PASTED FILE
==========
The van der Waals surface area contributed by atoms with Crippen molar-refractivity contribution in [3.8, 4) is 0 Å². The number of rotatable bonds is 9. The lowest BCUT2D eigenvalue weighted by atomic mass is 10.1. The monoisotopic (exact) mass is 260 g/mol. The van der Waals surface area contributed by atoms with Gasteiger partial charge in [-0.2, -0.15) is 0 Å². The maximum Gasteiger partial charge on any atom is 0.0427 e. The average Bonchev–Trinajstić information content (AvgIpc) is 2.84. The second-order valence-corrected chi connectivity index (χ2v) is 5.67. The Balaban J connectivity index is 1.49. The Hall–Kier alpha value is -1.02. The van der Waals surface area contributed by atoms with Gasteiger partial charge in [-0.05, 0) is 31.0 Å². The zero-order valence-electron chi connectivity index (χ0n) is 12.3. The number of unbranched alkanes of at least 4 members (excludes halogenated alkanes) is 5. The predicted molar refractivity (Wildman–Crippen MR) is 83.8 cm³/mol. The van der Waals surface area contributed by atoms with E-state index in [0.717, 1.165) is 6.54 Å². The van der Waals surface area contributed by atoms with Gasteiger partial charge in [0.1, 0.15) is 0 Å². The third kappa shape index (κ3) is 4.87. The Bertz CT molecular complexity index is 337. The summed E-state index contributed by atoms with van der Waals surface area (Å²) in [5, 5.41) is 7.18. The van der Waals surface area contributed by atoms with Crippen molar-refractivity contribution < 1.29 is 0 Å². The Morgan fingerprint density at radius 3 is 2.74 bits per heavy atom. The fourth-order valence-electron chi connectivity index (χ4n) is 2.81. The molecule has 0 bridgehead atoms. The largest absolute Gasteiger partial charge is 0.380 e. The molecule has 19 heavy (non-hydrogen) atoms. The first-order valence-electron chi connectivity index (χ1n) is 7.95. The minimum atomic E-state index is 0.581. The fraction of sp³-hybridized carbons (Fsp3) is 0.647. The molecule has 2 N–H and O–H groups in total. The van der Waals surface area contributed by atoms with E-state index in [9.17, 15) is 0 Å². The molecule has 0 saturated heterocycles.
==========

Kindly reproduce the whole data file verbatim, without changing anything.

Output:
The van der Waals surface area contributed by atoms with Crippen molar-refractivity contribution in [3.8, 4) is 0 Å². The number of rotatable bonds is 9. The lowest BCUT2D eigenvalue weighted by atomic mass is 10.1. The monoisotopic (exact) mass is 260 g/mol. The van der Waals surface area contributed by atoms with Gasteiger partial charge in [-0.2, -0.15) is 0 Å². The maximum Gasteiger partial charge on any atom is 0.0427 e. The average Bonchev–Trinajstić information content (AvgIpc) is 2.84. The second-order valence-corrected chi connectivity index (χ2v) is 5.67. The Balaban J connectivity index is 1.49. The Hall–Kier alpha value is -1.02. The van der Waals surface area contributed by atoms with Gasteiger partial charge in [-0.05, 0) is 31.0 Å². The zero-order valence-electron chi connectivity index (χ0n) is 12.3. The number of unbranched alkanes of at least 4 members (excludes halogenated alkanes) is 5. The predicted molar refractivity (Wildman–Crippen MR) is 83.8 cm³/mol. The van der Waals surface area contributed by atoms with E-state index in [0.717, 1.165) is 6.54 Å². The van der Waals surface area contributed by atoms with Gasteiger partial charge in [0.1, 0.15) is 0 Å². The third kappa shape index (κ3) is 4.87. The Bertz CT molecular complexity index is 337. The summed E-state index contributed by atoms with van der Waals surface area (Å²) in [5, 5.41) is 7.18. The van der Waals surface area contributed by atoms with Crippen molar-refractivity contribution < 1.29 is 0 Å². The Morgan fingerprint density at radius 3 is 2.74 bits per heavy atom. The fourth-order valence-electron chi connectivity index (χ4n) is 2.81. The molecule has 0 bridgehead atoms. The largest absolute Gasteiger partial charge is 0.380 e. The molecule has 19 heavy (non-hydrogen) atoms. The first-order valence-electron chi connectivity index (χ1n) is 7.95. The minimum atomic E-state index is 0.581. The fraction of sp³-hybridized carbons (Fsp3) is 0.647. The molecule has 2 N–H and O–H groups in total. The van der Waals surface area contributed by atoms with E-state index in [9.17, 15) is 0 Å². The molecule has 0 saturated heterocycles.